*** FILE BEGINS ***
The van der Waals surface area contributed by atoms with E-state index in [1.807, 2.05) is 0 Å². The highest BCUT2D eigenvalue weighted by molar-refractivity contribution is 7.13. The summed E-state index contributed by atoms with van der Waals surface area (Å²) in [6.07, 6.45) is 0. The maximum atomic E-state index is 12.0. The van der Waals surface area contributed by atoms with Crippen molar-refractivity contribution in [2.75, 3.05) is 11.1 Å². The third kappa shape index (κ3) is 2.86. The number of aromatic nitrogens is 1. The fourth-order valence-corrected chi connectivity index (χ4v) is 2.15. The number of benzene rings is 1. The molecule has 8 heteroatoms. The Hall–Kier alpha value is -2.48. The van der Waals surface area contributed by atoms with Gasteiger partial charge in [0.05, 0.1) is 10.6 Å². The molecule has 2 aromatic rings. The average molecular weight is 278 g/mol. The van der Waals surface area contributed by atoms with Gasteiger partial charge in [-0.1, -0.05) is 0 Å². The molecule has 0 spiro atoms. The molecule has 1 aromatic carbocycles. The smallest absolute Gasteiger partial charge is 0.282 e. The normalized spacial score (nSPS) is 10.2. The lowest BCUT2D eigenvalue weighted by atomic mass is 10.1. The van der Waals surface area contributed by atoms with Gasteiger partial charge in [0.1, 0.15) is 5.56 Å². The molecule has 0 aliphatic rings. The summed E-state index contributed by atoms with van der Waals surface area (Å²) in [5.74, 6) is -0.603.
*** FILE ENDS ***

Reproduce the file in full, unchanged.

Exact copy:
The van der Waals surface area contributed by atoms with E-state index in [1.807, 2.05) is 0 Å². The highest BCUT2D eigenvalue weighted by molar-refractivity contribution is 7.13. The summed E-state index contributed by atoms with van der Waals surface area (Å²) in [6.07, 6.45) is 0. The maximum atomic E-state index is 12.0. The van der Waals surface area contributed by atoms with Crippen molar-refractivity contribution in [2.75, 3.05) is 11.1 Å². The third kappa shape index (κ3) is 2.86. The number of aromatic nitrogens is 1. The fourth-order valence-corrected chi connectivity index (χ4v) is 2.15. The number of benzene rings is 1. The molecule has 8 heteroatoms. The Hall–Kier alpha value is -2.48. The van der Waals surface area contributed by atoms with Gasteiger partial charge in [0.05, 0.1) is 10.6 Å². The molecule has 2 aromatic rings. The average molecular weight is 278 g/mol. The van der Waals surface area contributed by atoms with Gasteiger partial charge in [-0.1, -0.05) is 0 Å². The molecule has 0 spiro atoms. The molecule has 1 aromatic carbocycles. The smallest absolute Gasteiger partial charge is 0.282 e. The normalized spacial score (nSPS) is 10.2. The lowest BCUT2D eigenvalue weighted by atomic mass is 10.1. The van der Waals surface area contributed by atoms with Gasteiger partial charge in [0.1, 0.15) is 5.56 Å². The molecule has 0 aliphatic rings. The summed E-state index contributed by atoms with van der Waals surface area (Å²) in [5.74, 6) is -0.603.